The study objective was to identify the predictors of outcomes in a contemporary cohort of patients from the Reduction in cardiovascular Events by acaDesine in patients undergoing CABG (RED-CABG) trial. Despite the increasing risk profile of patients who undergo coronary artery bypass grafting, morbidity and mortality have remained low, and identification of the current predictors of adverse outcomes may permit new treatments to further improve outcomes.The RED-CABG trial was a multicenter, randomized, double-blind, placebo-controlled study that determined that acadesine did not reduce adverse events in moderately high-risk patients undergoing nonemergency coronary artery bypass grafting. The primary efficacy end point was a composite of all-cause death, nonfatal stroke, or the need for mechanical support for severe left ventricular dysfunction through postoperative day 28. Logistic regression modeling with stepwise variable selection identified which prespecified baseline characteristics were associated with the primary outcome. A second logistic model included intraoperative variables as potential covariates.The 4 independent preoperative risk factors predictive of the composite end point were (1) a history of heart failure (odds ratio, 2.9); (2) increasing age (odds ratio, 1.033 per decade); (3) a history of peripheral vascular disease (odds ratio, 1.6); and (4) receiving aspirin before coronary artery bypass grafting (odds ratio, 0.5), which was protective. The duration of the cardiopulmonary bypass (odds ratio, 1.8) was the only intraoperative variable that contributed to adverse outcomes.Patients who had heart failure and preserved systolic function had a similar high risk of adverse outcomes as those with low ejection fractions, and new approaches may mitigate this risk. Recognition of patients with excessive atherosclerotic burden may permit perioperative interventions to improve their outcomes. The contemporary risks of coronary artery bypass grafting have changed, and their identification may permit new methods to improve outcomes.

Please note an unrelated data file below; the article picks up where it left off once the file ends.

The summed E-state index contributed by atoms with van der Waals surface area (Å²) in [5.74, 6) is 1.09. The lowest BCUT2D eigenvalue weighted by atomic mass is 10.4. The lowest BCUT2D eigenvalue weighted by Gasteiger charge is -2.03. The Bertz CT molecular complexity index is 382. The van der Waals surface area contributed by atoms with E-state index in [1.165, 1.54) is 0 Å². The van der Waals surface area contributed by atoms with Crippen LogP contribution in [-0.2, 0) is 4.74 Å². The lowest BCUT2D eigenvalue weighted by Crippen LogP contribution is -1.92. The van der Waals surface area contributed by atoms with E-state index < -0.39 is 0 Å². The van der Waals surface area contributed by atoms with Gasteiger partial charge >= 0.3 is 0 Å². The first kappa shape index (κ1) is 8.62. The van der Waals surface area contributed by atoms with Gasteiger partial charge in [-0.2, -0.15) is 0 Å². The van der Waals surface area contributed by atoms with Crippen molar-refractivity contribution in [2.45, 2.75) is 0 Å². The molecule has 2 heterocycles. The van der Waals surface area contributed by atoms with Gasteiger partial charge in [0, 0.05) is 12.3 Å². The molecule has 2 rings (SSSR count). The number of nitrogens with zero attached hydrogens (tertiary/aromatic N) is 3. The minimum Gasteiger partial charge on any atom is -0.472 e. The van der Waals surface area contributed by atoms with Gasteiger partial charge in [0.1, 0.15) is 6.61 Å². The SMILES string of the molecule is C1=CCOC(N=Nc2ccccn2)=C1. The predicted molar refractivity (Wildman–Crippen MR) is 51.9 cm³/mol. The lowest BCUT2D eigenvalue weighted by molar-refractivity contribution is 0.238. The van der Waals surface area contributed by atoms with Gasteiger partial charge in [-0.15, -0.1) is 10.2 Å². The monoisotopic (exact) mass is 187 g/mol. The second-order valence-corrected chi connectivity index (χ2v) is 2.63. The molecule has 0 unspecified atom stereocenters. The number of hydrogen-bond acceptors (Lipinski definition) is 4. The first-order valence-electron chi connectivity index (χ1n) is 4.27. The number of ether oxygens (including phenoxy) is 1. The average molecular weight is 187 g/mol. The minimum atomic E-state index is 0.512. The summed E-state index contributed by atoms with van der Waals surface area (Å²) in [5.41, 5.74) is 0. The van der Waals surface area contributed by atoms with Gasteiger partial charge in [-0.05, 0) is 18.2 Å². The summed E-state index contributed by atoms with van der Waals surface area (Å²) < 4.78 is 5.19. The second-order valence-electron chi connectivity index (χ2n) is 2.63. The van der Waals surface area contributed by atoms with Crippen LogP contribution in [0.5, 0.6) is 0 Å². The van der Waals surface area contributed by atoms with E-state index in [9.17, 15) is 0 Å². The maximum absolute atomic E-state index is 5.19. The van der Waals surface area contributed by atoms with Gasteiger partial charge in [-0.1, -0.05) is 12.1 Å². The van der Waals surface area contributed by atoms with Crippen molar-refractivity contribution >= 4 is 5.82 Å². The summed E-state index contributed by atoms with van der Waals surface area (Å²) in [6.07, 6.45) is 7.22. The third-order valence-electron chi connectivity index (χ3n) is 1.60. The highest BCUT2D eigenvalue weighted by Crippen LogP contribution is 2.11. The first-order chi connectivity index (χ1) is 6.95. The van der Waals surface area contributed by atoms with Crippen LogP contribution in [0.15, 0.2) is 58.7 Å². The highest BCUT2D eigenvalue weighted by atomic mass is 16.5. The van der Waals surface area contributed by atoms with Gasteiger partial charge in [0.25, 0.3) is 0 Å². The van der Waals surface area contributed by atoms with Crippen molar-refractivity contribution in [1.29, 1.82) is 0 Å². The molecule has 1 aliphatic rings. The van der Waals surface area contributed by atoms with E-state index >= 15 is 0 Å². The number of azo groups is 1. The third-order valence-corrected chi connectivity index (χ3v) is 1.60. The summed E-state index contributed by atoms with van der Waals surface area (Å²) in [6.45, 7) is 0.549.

View details for DOI 10.1016/j.jtcvs.2014.08.018
View details for Web of Science ID 000345686100064
View details for PubMedID 25218533